Noninvasive ventilation (NIV) and supplemental oxygen during exercise training (ET) was found to have multiple physiologic benefits in patients with severe COPD, according to research that will be presented at CHEST 2015 in Montréal.
Researchers from Turkey’s Ege University Department of Biostatistics showed that supplemental oxygen during exercise helped to reduce hyperinflation and improve respiratory muscle function and exercise capacity.
The study consisted of 35 patients with COPD who underwent training for 8 weeks. Each group was randomized to either ET+NIV+O2, ET+O2, or ET alone. While no significant changes were found in ET alone, improvement in depression and walking distance increased in both of the other groups. Results from this study found a decrease in total lung capacity in patients who received ET+NIV+O2 but no significant change in ET+O2 patients.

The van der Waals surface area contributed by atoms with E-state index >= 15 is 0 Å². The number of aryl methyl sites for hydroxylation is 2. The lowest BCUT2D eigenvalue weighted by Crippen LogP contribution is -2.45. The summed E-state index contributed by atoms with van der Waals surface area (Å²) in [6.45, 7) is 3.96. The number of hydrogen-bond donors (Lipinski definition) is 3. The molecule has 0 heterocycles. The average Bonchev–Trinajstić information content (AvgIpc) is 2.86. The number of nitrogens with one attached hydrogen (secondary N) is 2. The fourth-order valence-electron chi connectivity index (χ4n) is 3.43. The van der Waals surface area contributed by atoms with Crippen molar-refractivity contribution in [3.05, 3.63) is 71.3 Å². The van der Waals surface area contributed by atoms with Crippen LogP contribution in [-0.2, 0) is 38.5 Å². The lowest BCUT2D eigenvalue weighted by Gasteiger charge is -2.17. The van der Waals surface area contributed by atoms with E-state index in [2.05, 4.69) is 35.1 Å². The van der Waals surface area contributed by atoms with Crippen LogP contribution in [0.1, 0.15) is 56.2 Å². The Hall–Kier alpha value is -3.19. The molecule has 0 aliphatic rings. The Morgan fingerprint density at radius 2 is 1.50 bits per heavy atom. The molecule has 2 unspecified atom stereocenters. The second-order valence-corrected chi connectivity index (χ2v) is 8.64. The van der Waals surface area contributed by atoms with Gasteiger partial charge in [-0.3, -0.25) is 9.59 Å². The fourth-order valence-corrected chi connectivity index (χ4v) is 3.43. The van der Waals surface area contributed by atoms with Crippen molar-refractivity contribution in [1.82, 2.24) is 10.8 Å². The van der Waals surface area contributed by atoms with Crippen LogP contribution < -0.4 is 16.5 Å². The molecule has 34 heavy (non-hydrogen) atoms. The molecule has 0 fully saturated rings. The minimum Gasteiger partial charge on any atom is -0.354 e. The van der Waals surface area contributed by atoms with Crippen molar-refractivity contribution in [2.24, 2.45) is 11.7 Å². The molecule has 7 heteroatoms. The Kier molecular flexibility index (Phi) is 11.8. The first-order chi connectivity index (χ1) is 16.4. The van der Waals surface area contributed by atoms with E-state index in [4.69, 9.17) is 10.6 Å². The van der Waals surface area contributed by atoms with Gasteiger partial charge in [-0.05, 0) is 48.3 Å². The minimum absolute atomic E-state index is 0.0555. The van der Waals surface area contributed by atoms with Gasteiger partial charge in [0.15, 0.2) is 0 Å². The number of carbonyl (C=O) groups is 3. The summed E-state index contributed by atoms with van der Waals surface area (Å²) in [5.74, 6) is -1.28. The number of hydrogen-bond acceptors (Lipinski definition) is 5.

“The study concluded that adding noninvasive ventilation to oxygen during exercise training in patients with severe COPD was a useful adjunct for improving breathlessness. It reduced hyperinflation and rates of depression, while improving respiratory muscle strength and quality of life measures,” Mark J. Rosen, MD, Master FCCP, CHEST medical director, said in a press release.